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Trump Becomes First President to Propose Defunding the NEA and the NEH

President Donald Trump has proposed eliminating the National Endowments for the Arts and the Humanities in his first federal budget plan, which was released the morning of Thursday, March 16, Sopan Deb of the New York Times reports. Trump is the first president to try to defund the federal agencies, which have combined annual budgets of roughly $300 million—a small percentage of the United States’ $1.1 trillion annual discretionary spending.

Other agencies that may be axed include the Corporation for Public Broadcasting, which supports PBS and National Public Radio, and the Legal Services Corporation, the largest funder of civil aid for low-income Americans.

The plan also calls for severe budget cuts for the Environmental Protection Agency, agriculture, education, health and human services, state, and other development programs in order to enable the government to increase military and homeland security spending by at least $55 billion.

Jane Chu, the eleventh chair of the National Endowment of the Arts, called a staff meeting on Wednesday, March 15, to forewarn employees of the announcement. According to an anonymous source, she said that they are to continue working but need to be prepared for the incoming flood of phone calls from worried arts and cultural organizations and individuals who receive grants from the endowments.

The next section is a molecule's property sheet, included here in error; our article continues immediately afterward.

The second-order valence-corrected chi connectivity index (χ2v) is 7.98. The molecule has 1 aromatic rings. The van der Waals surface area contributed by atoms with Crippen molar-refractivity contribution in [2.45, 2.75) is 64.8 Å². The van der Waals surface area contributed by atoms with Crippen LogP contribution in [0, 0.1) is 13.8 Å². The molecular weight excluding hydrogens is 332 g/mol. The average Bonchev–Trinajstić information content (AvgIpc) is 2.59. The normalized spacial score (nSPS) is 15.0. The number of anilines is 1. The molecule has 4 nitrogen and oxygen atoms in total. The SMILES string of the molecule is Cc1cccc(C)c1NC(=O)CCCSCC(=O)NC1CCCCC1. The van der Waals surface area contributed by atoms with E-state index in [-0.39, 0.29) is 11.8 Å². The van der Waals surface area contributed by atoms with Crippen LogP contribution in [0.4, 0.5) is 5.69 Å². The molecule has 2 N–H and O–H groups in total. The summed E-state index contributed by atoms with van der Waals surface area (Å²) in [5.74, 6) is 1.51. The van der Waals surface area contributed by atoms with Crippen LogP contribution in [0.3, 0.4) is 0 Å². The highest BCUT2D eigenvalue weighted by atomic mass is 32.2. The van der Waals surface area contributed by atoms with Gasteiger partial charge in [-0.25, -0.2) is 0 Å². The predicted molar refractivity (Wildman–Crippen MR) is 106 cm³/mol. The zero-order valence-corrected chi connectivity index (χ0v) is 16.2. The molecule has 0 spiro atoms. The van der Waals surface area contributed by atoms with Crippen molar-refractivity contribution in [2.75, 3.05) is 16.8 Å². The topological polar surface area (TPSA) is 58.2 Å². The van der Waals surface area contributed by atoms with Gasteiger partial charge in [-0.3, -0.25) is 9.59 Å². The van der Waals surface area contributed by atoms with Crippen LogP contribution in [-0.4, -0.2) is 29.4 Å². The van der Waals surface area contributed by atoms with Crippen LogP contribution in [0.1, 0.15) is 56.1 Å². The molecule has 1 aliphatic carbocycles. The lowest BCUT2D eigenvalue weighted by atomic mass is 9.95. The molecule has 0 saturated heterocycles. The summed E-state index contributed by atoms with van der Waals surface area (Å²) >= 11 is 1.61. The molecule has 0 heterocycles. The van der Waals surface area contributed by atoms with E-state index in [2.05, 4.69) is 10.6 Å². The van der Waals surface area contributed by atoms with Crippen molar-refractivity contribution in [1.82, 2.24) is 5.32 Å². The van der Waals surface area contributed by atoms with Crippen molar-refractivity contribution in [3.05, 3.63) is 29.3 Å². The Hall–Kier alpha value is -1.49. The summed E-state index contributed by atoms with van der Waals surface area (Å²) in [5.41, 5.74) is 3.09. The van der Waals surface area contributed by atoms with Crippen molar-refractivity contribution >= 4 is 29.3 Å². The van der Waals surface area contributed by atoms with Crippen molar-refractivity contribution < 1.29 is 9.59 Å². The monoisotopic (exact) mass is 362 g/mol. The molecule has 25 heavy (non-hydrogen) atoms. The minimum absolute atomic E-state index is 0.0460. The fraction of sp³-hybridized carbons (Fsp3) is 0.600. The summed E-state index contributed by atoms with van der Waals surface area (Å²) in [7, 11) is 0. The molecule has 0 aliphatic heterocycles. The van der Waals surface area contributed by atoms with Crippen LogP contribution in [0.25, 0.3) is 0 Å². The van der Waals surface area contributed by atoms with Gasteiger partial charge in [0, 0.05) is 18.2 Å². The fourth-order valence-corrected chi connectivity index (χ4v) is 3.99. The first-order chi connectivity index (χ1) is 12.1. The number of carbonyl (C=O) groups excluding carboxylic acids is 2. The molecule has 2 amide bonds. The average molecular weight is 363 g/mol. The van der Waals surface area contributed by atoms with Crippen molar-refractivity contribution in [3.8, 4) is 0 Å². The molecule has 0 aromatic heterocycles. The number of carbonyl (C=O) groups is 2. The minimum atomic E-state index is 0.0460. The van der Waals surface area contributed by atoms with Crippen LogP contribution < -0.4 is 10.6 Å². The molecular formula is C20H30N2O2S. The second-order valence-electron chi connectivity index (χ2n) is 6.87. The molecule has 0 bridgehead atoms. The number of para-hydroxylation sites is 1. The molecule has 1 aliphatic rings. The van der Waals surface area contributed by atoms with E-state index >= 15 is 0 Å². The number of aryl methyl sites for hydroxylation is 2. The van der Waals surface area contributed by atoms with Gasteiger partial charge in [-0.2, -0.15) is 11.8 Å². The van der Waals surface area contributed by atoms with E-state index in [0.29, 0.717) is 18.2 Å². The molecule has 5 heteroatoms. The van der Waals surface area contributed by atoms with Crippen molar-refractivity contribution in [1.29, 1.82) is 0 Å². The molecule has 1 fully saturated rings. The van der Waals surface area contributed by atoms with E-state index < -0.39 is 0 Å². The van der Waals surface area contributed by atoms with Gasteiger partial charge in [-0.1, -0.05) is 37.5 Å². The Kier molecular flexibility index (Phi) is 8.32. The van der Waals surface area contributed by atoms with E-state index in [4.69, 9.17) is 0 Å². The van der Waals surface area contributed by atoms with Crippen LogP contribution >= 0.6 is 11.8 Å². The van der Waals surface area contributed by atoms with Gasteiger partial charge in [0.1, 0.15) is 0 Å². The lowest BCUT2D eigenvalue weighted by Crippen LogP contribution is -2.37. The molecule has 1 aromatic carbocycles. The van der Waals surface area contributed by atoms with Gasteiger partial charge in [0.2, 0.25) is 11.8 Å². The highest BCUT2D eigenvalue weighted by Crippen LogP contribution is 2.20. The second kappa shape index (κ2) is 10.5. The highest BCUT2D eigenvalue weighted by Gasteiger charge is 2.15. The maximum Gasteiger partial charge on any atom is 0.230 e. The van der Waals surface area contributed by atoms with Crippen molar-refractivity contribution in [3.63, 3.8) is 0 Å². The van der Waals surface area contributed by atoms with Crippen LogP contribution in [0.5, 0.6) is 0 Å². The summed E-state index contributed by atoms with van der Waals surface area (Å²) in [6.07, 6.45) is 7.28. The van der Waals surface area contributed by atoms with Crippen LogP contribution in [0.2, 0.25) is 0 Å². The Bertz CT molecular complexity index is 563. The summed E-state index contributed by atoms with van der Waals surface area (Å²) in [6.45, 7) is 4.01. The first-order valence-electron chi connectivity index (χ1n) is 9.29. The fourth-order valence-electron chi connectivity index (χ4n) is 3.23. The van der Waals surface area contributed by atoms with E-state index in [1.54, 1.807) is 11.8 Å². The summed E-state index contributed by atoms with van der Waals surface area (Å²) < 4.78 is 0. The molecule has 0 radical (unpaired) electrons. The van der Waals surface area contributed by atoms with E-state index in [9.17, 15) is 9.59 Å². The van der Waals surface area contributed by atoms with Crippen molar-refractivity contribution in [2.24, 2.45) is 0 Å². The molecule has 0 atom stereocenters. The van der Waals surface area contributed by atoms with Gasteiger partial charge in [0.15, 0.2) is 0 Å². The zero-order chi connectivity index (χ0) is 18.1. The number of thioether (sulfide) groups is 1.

William D. Adams, chairman of the humanities endowment, said in a statement, “We are greatly saddened to learn of this proposal for elimination, as NEH has made significant contributions to the public good.”

The arts community has been in an uproar ever since reports emerged that Trump was considering slashing the federal agencies. A number of cultural leaders and organizations have issued statements in support of the NEA and the NEH since the presidential inauguration, including the director of the Metropolitan Museum of Art, Thomas P. Campbell; the directors of Boston’s Museum of Fine Arts, Institute of Contemporary Art, and Harvard Art Museums; and organizations such as Americans for the Arts and PEN America. Brian Ferriso, the president of the Association of Art Museum Directors, said, “I’m sort of dumbstruck. I’m hopeful that Congress will take the time to say, ‘Hey, wait a second. We need these cultural elements in our society.’”

In an effort spearheaded by Senator Kirsten Gillibrand, twenty-four bipartisan United States senators came together to write a letter to the president in February, urging him to continue funding the agencies. The letter called endeavors in the arts and humanities “drivers of innovation and economic prosperity.”

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